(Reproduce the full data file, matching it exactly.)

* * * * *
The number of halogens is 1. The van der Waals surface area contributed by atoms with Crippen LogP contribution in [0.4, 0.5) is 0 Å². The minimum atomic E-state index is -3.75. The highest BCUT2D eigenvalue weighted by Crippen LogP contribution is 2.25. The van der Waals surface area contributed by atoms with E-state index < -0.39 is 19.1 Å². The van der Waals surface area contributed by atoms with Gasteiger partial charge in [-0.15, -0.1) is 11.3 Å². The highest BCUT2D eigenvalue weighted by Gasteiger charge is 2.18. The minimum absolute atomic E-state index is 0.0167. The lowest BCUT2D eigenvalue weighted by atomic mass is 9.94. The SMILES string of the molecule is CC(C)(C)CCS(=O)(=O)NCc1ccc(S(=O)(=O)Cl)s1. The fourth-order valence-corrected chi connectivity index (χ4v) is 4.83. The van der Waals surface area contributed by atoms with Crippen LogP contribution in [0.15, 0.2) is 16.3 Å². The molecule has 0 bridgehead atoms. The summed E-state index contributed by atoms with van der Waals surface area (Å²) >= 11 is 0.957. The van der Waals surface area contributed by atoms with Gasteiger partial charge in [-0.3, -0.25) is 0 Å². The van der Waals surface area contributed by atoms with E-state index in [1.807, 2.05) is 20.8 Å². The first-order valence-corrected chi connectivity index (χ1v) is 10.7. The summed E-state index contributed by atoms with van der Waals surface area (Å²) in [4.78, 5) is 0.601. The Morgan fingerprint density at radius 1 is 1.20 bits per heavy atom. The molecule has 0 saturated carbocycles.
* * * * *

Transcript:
The number of halogens is 1. The van der Waals surface area contributed by atoms with Crippen LogP contribution in [0.4, 0.5) is 0 Å². The minimum atomic E-state index is -3.75. The highest BCUT2D eigenvalue weighted by Crippen LogP contribution is 2.25. The van der Waals surface area contributed by atoms with E-state index < -0.39 is 19.1 Å². The van der Waals surface area contributed by atoms with Gasteiger partial charge in [-0.15, -0.1) is 11.3 Å². The highest BCUT2D eigenvalue weighted by Gasteiger charge is 2.18. The minimum absolute atomic E-state index is 0.0167. The lowest BCUT2D eigenvalue weighted by atomic mass is 9.94. The SMILES string of the molecule is CC(C)(C)CCS(=O)(=O)NCc1ccc(S(=O)(=O)Cl)s1. The fourth-order valence-corrected chi connectivity index (χ4v) is 4.83. The van der Waals surface area contributed by atoms with Crippen LogP contribution in [0.15, 0.2) is 16.3 Å². The molecule has 0 bridgehead atoms. The summed E-state index contributed by atoms with van der Waals surface area (Å²) >= 11 is 0.957. The van der Waals surface area contributed by atoms with Gasteiger partial charge in [-0.3, -0.25) is 0 Å². The van der Waals surface area contributed by atoms with E-state index in [1.807, 2.05) is 20.8 Å². The first-order valence-corrected chi connectivity index (χ1v) is 10.7. The summed E-state index contributed by atoms with van der Waals surface area (Å²) in [4.78, 5) is 0.601. The Morgan fingerprint density at radius 1 is 1.20 bits per heavy atom. The molecule has 0 saturated carbocycles.